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J Magn Reson Imaging. 2002 Jan;15(1):62-7.

Contrast-enhanced high resolution MRI for atherosclerotic carotid artery tissue characterization.

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University of Washington, School of Medicine, Seattle, Washington 98195-7115, USA.



To determine if a gadolinium-based contrast agent provides additional information for characterization of human plaque tissues, particularly neovasculature. Although high-resolution magnetic resonance imaging (MRI) has been used to identify plaque constituents in advanced atherosclerosis, some constituents, such as neovascularized tissue, defy detection.


Non-contrast-enhanced carotid artery images from 18 patients scheduled for carotid endarterectomy and two normal volunteers were used to identify regions of fibrous tissue, necrotic core, or calcification, using established criteria. Then, the percent change in T1-weighted images after contrast enhancement was calculated for each region.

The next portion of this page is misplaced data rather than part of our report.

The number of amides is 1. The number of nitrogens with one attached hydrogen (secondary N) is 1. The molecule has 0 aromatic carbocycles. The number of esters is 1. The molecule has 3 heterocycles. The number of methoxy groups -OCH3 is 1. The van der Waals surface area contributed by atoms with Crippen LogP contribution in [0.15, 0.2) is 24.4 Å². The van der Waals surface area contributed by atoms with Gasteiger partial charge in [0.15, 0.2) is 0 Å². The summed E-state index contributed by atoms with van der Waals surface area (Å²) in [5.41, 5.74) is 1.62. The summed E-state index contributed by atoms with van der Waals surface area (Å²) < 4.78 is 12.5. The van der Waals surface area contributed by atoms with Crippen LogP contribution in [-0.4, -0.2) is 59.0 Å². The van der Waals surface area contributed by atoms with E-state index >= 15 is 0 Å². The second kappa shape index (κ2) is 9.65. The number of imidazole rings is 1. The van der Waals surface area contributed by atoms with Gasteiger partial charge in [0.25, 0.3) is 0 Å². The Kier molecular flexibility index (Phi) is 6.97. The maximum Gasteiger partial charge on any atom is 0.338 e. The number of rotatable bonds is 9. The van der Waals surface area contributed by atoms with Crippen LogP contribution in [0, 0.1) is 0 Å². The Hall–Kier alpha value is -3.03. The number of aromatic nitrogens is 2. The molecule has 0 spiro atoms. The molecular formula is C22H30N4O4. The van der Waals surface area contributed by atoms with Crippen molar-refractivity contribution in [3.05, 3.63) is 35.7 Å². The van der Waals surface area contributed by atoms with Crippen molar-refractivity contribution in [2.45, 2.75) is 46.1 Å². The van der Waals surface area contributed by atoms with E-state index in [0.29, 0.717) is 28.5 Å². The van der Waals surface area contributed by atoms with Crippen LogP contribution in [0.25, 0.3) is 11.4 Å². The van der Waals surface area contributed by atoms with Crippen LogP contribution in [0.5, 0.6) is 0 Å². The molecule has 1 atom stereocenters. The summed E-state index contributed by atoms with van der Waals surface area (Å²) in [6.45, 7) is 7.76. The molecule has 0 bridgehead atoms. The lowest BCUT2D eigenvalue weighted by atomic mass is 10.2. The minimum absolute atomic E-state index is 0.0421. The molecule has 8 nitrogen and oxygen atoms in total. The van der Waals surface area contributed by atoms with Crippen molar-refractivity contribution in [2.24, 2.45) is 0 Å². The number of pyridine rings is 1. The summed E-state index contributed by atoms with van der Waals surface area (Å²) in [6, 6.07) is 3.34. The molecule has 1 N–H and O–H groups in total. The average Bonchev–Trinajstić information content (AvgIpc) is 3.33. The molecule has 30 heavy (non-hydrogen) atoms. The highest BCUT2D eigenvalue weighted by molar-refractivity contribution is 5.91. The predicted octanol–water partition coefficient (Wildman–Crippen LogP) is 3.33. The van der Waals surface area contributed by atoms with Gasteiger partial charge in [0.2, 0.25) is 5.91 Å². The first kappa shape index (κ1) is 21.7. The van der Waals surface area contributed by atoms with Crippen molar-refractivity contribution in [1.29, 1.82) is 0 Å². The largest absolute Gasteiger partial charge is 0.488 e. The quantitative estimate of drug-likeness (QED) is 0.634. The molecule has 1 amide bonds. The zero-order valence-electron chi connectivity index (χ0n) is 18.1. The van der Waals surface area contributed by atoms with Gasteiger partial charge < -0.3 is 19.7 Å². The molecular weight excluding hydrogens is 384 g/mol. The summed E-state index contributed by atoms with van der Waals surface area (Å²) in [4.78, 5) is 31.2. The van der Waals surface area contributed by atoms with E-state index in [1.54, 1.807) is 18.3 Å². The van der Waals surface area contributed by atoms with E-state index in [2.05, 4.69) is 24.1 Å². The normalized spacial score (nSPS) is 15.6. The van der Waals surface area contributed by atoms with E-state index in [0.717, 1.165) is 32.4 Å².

There were statistically significant differences in mean intensity change between tissues, with the largest increase for fibrous tissue (79.5%) and the smallest for necrotic core (28.6%). Additionally, histological analysis showed that a subset of fibrous regions rich in plaque neovascularization could be identified using a threshold of 80% enhancement (sensitivity = 76%, specificity = 79%).


The ability of contrast-enhanced MRI to identify neovascularization and potentially improve differentiation of necrotic core from fibrous tissue further establishes MRI as a viable tool for in vivo study of atherosclerotic plaque.

[Indexed for MEDLINE]

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